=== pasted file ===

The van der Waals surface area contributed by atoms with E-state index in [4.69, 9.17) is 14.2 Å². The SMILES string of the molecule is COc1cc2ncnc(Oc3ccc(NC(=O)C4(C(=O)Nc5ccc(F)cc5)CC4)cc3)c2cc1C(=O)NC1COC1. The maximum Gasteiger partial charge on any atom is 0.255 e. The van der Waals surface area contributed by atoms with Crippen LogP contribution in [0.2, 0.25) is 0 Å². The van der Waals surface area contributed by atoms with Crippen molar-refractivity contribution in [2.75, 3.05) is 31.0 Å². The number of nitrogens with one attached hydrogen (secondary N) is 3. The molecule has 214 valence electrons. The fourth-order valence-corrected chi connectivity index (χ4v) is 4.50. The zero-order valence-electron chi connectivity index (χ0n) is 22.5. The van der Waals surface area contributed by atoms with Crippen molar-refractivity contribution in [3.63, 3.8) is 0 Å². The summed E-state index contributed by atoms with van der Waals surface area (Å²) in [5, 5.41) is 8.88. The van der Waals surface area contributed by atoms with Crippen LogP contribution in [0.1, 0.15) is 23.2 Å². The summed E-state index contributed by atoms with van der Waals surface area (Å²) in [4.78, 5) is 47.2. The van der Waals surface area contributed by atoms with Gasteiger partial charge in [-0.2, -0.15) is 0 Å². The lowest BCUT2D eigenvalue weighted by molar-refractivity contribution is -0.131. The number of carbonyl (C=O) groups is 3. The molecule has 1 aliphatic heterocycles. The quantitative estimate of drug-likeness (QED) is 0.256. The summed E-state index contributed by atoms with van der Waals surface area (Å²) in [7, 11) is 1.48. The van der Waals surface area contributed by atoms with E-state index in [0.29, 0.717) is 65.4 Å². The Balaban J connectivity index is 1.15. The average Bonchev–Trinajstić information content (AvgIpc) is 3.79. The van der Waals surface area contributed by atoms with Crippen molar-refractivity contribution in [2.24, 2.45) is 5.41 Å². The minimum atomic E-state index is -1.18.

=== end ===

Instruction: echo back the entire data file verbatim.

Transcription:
The van der Waals surface area contributed by atoms with E-state index in [4.69, 9.17) is 14.2 Å². The SMILES string of the molecule is COc1cc2ncnc(Oc3ccc(NC(=O)C4(C(=O)Nc5ccc(F)cc5)CC4)cc3)c2cc1C(=O)NC1COC1. The maximum Gasteiger partial charge on any atom is 0.255 e. The van der Waals surface area contributed by atoms with Crippen LogP contribution in [0.2, 0.25) is 0 Å². The van der Waals surface area contributed by atoms with Crippen molar-refractivity contribution in [2.75, 3.05) is 31.0 Å². The number of nitrogens with one attached hydrogen (secondary N) is 3. The molecule has 214 valence electrons. The fourth-order valence-corrected chi connectivity index (χ4v) is 4.50. The zero-order valence-electron chi connectivity index (χ0n) is 22.5. The van der Waals surface area contributed by atoms with Crippen molar-refractivity contribution in [3.63, 3.8) is 0 Å². The summed E-state index contributed by atoms with van der Waals surface area (Å²) in [5, 5.41) is 8.88. The van der Waals surface area contributed by atoms with Crippen LogP contribution in [0.1, 0.15) is 23.2 Å². The summed E-state index contributed by atoms with van der Waals surface area (Å²) in [4.78, 5) is 47.2. The van der Waals surface area contributed by atoms with Gasteiger partial charge in [-0.2, -0.15) is 0 Å². The lowest BCUT2D eigenvalue weighted by molar-refractivity contribution is -0.131. The number of carbonyl (C=O) groups is 3. The molecule has 1 aliphatic heterocycles. The quantitative estimate of drug-likeness (QED) is 0.256. The summed E-state index contributed by atoms with van der Waals surface area (Å²) in [7, 11) is 1.48. The van der Waals surface area contributed by atoms with E-state index in [0.29, 0.717) is 65.4 Å². The Balaban J connectivity index is 1.15. The average Bonchev–Trinajstić information content (AvgIpc) is 3.79. The van der Waals surface area contributed by atoms with Crippen molar-refractivity contribution in [2.24, 2.45) is 5.41 Å². The minimum atomic E-state index is -1.18.